A Guide To Ironmongery Finishes
Galvanisation is the process of applying a coating of zinc to steel, this gives the ironwork a thick (approx 60 microns), rough coating but adds long term resistance to corrosion.
All the ironmongery within our shop referred to as Galvanised is hot dip/hot spelter galvanised, this ensures that all parts of the metalwork are coated with the molten zinc.
E-Galvanised/BZP (Bright Zinc Plated/ Zinc Plated) Ironmongery
E-Galvanised is the process of electroplating zinc onto steel, this makes for a nicer looking piece of ironmongery than hot dip galvanised – however the coating is a lot thinner (6-8 microns) meaning that E-Galv/BZP is not as corrosion resistant.
Power coated steel. The polyester powder coating is baked or sprayed onto the metal.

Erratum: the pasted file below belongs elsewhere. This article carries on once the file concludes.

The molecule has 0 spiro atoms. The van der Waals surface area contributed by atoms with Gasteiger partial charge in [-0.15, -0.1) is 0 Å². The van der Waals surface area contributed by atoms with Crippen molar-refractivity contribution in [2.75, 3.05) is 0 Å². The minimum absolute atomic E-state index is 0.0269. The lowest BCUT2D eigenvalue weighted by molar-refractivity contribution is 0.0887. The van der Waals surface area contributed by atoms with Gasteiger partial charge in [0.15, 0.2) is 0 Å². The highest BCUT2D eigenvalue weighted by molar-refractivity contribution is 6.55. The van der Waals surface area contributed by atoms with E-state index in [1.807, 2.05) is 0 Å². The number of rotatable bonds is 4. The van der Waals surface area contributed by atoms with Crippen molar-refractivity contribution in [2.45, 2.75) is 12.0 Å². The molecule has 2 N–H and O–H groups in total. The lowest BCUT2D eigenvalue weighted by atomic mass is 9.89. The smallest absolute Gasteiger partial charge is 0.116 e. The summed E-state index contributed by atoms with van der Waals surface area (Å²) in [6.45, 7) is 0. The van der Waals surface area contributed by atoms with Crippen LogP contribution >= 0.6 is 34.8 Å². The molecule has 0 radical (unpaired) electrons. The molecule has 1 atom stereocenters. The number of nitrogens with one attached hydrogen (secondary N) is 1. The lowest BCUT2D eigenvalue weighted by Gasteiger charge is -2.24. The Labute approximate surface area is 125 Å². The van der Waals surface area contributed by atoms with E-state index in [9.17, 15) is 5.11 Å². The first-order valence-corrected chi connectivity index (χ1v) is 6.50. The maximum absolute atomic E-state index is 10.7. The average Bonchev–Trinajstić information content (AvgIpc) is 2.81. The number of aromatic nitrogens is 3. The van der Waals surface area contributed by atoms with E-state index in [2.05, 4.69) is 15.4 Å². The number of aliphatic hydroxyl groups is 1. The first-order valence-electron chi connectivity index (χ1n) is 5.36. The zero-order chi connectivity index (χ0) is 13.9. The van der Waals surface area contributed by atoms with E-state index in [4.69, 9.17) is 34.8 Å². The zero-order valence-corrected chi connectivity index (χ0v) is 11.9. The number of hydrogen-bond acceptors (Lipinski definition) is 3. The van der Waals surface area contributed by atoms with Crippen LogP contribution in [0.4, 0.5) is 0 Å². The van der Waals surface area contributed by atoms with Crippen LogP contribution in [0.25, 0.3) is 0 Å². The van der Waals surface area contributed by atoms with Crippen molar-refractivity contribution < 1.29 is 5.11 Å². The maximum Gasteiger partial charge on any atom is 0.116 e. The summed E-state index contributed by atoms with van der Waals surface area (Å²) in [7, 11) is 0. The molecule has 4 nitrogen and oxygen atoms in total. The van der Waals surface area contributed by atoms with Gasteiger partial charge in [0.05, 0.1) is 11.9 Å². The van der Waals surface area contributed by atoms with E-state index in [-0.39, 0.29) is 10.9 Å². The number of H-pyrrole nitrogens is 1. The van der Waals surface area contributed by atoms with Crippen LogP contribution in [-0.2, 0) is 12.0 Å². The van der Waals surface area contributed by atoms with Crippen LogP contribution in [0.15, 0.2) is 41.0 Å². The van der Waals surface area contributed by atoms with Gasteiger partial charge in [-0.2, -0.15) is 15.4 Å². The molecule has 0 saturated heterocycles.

If the ironwork is a part that takes wear or is a moving part, then the coating can chip or flake and the exposed steel can then be subject to corrosion.
Black on galvanised
Like the E-Black, the premium black is polyester powder coated. Unlike the E-Black, the Premium black is hot dip galvanised prior to being powder coated.
This gives a more durable finish against corrosion and is recommended over the standard black ironmongery.
Stainless Steel Ironmongery
Grade 316 marine grade stainless steel, also known as A4 Stainless steel. Used in coastal locations where the steel’s ability to resist corrosion is a must and in high performance situations.
Recommended for use on both Oak and Accoya where the acids present within the timbers can otherwise react with non-stainless steel ironmongery (usually turning the timber a blue colour and corroding the ironmongery).